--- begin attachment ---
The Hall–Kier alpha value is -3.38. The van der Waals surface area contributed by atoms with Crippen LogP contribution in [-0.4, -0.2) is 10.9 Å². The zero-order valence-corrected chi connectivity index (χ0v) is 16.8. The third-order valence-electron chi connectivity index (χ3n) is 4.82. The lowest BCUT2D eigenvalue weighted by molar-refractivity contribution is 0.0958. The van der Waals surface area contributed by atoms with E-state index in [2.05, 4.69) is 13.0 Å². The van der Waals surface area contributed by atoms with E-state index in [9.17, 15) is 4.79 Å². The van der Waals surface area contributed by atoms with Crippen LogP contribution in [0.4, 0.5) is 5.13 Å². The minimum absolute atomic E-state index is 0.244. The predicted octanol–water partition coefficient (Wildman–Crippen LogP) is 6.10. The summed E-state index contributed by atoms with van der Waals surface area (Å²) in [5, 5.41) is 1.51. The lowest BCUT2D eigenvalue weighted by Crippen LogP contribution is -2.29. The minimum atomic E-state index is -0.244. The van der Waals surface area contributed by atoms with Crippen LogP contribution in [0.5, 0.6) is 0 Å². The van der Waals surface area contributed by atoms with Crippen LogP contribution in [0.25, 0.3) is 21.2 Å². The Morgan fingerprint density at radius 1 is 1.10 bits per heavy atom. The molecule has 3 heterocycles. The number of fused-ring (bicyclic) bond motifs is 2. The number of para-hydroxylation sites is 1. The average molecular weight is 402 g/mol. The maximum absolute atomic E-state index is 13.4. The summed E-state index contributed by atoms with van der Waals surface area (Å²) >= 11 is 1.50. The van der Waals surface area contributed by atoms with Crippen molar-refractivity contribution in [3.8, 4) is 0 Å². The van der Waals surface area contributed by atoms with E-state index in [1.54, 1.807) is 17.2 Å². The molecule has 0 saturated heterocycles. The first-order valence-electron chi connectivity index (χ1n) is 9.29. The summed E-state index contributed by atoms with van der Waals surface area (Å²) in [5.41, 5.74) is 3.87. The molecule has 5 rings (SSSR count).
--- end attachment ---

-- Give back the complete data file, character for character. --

The Hall–Kier alpha value is -3.38. The van der Waals surface area contributed by atoms with Crippen LogP contribution in [-0.4, -0.2) is 10.9 Å². The zero-order valence-corrected chi connectivity index (χ0v) is 16.8. The third-order valence-electron chi connectivity index (χ3n) is 4.82. The lowest BCUT2D eigenvalue weighted by molar-refractivity contribution is 0.0958. The van der Waals surface area contributed by atoms with E-state index in [2.05, 4.69) is 13.0 Å². The van der Waals surface area contributed by atoms with E-state index in [9.17, 15) is 4.79 Å². The van der Waals surface area contributed by atoms with Crippen LogP contribution in [0.4, 0.5) is 5.13 Å². The minimum absolute atomic E-state index is 0.244. The predicted octanol–water partition coefficient (Wildman–Crippen LogP) is 6.10. The summed E-state index contributed by atoms with van der Waals surface area (Å²) in [5, 5.41) is 1.51. The lowest BCUT2D eigenvalue weighted by Crippen LogP contribution is -2.29. The minimum atomic E-state index is -0.244. The van der Waals surface area contributed by atoms with Crippen LogP contribution in [0.5, 0.6) is 0 Å². The van der Waals surface area contributed by atoms with Crippen LogP contribution in [0.25, 0.3) is 21.2 Å². The Morgan fingerprint density at radius 1 is 1.10 bits per heavy atom. The molecule has 3 heterocycles. The number of fused-ring (bicyclic) bond motifs is 2. The number of para-hydroxylation sites is 1. The average molecular weight is 402 g/mol. The maximum absolute atomic E-state index is 13.4. The summed E-state index contributed by atoms with van der Waals surface area (Å²) >= 11 is 1.50. The van der Waals surface area contributed by atoms with Crippen molar-refractivity contribution in [3.8, 4) is 0 Å². The van der Waals surface area contributed by atoms with E-state index in [1.54, 1.807) is 17.2 Å². The molecule has 0 saturated heterocycles. The first-order valence-electron chi connectivity index (χ1n) is 9.29. The summed E-state index contributed by atoms with van der Waals surface area (Å²) in [5.41, 5.74) is 3.87. The molecule has 5 rings (SSSR count).